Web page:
A chemical toolkit for proteins — an expanded genetic code

Abstract

Recently, a method to encode unnatural amino acids with diverse physicochemical and biological properties genetically in bacteria, yeast and mammalian cells was developed. Over 30 unnatural amino acids have been co-translationally incorporated into proteins with high fidelity and efficiency using a unique codon and corresponding transfer-RNA:aminoacyl–tRNA-synthetase pair. This provides a powerful tool for exploring protein structure and function in vitro and in vivo, and for generating proteins with new or enhanced properties.

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Figure 1: Encoding unnatural amino acids in prokaryotes.
Figure 2: Unnatural amino acids that have been added to the genetic codes of prokaryotes and eukaryotes.
Figure 3: The site-specific incorporation of a coumarin-derived fluorescent amino acid into myoglobin as a probe of protein conformational changes.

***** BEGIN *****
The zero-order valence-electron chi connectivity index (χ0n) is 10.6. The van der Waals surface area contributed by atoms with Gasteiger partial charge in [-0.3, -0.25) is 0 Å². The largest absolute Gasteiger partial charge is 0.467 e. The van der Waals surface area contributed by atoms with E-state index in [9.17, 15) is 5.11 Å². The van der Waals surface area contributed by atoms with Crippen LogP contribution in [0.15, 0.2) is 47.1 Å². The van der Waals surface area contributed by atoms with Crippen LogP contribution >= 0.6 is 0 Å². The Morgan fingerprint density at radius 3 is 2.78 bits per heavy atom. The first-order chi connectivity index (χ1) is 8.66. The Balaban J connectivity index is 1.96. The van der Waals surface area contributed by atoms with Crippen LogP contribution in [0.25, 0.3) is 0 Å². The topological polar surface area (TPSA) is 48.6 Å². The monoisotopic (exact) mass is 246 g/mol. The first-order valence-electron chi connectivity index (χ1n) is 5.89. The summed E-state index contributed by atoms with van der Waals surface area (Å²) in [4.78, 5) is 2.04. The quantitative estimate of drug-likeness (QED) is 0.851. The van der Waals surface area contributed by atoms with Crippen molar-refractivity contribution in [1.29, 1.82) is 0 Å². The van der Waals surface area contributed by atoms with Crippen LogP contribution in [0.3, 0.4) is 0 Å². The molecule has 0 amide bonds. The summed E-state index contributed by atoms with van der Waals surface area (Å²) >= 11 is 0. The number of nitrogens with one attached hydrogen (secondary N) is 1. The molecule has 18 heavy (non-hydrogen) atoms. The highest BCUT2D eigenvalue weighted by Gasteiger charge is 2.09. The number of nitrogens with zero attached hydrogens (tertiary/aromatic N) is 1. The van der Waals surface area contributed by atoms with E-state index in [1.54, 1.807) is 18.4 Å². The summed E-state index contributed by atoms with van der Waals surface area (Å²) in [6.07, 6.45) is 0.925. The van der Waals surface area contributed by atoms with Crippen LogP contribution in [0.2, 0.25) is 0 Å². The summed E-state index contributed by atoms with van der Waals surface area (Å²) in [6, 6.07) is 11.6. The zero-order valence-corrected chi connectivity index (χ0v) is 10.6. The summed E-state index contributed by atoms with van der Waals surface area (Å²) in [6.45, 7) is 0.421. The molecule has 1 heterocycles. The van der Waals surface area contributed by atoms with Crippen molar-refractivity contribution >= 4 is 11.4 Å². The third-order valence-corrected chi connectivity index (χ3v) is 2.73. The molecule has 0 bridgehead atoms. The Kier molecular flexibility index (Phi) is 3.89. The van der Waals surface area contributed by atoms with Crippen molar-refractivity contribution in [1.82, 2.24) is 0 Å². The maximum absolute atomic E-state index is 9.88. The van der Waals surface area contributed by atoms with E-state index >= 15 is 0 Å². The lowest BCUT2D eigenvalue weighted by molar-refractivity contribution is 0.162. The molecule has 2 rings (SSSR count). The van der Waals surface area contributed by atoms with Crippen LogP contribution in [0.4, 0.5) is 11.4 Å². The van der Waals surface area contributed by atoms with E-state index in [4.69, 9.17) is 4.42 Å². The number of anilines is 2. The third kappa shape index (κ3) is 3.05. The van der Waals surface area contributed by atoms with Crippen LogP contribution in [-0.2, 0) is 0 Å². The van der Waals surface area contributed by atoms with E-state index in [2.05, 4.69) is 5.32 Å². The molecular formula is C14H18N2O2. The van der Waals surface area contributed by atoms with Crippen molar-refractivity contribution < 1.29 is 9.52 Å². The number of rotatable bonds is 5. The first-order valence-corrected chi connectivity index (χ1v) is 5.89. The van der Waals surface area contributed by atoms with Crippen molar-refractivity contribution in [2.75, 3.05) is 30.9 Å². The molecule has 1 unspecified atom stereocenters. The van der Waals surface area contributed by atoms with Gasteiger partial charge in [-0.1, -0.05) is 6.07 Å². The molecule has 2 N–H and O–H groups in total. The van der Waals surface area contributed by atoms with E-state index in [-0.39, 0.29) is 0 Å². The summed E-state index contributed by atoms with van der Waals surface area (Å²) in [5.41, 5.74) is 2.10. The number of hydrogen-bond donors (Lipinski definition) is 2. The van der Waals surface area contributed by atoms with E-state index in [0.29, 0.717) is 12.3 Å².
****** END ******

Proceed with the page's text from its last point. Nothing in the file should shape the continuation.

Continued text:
Figure 4: The structures of the wild-type and a mutant Methanococcus jannaschii tyrosyl–tRNA synthetase bound to their cognate amino acids.

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Acknowledgements

Work in the laboratory of P.G.S. is supported by the National Institutes of Health, the United States Department of Energy and the Skaggs Institute for Chemical Biology.

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Xie, J., Schultz, P. A chemical toolkit for proteins — an expanded genetic code. Nat Rev Mol Cell Biol 7, 775–782 (2006). https://doi.org/10.1038/nrm2005

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